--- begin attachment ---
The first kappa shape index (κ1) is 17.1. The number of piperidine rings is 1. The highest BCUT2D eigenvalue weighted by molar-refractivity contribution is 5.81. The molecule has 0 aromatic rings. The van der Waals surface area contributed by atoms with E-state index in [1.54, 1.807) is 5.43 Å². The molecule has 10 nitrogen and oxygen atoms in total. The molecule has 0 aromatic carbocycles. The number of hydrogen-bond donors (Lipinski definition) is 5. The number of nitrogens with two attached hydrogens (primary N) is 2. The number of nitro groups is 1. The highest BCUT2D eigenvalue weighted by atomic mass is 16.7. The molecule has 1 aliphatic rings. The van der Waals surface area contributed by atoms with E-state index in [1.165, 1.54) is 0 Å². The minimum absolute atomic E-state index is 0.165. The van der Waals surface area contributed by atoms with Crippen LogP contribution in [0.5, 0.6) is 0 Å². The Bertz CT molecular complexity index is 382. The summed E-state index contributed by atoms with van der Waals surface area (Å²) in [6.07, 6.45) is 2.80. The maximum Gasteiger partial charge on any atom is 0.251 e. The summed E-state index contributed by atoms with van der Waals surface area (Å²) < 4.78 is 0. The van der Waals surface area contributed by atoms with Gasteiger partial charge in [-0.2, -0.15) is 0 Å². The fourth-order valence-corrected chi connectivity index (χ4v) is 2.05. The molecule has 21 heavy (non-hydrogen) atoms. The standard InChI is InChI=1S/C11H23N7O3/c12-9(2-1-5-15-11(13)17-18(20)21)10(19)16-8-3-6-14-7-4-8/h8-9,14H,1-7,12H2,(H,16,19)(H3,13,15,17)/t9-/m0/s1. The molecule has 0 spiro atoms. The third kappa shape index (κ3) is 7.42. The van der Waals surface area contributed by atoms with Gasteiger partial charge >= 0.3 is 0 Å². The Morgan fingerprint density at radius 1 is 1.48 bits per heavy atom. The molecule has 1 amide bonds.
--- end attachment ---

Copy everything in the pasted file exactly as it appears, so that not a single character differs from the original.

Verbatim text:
The first kappa shape index (κ1) is 17.1. The number of piperidine rings is 1. The highest BCUT2D eigenvalue weighted by molar-refractivity contribution is 5.81. The molecule has 0 aromatic rings. The van der Waals surface area contributed by atoms with E-state index in [1.54, 1.807) is 5.43 Å². The molecule has 10 nitrogen and oxygen atoms in total. The molecule has 0 aromatic carbocycles. The number of hydrogen-bond donors (Lipinski definition) is 5. The number of nitrogens with two attached hydrogens (primary N) is 2. The number of nitro groups is 1. The highest BCUT2D eigenvalue weighted by atomic mass is 16.7. The molecule has 1 aliphatic rings. The van der Waals surface area contributed by atoms with E-state index in [1.165, 1.54) is 0 Å². The minimum absolute atomic E-state index is 0.165. The van der Waals surface area contributed by atoms with Crippen LogP contribution in [0.5, 0.6) is 0 Å². The Bertz CT molecular complexity index is 382. The summed E-state index contributed by atoms with van der Waals surface area (Å²) in [6.07, 6.45) is 2.80. The maximum Gasteiger partial charge on any atom is 0.251 e. The summed E-state index contributed by atoms with van der Waals surface area (Å²) < 4.78 is 0. The van der Waals surface area contributed by atoms with Gasteiger partial charge in [-0.2, -0.15) is 0 Å². The fourth-order valence-corrected chi connectivity index (χ4v) is 2.05. The molecule has 21 heavy (non-hydrogen) atoms. The standard InChI is InChI=1S/C11H23N7O3/c12-9(2-1-5-15-11(13)17-18(20)21)10(19)16-8-3-6-14-7-4-8/h8-9,14H,1-7,12H2,(H,16,19)(H3,13,15,17)/t9-/m0/s1. The molecule has 0 spiro atoms. The third kappa shape index (κ3) is 7.42. The van der Waals surface area contributed by atoms with Gasteiger partial charge >= 0.3 is 0 Å². The Morgan fingerprint density at radius 1 is 1.48 bits per heavy atom. The molecule has 1 amide bonds.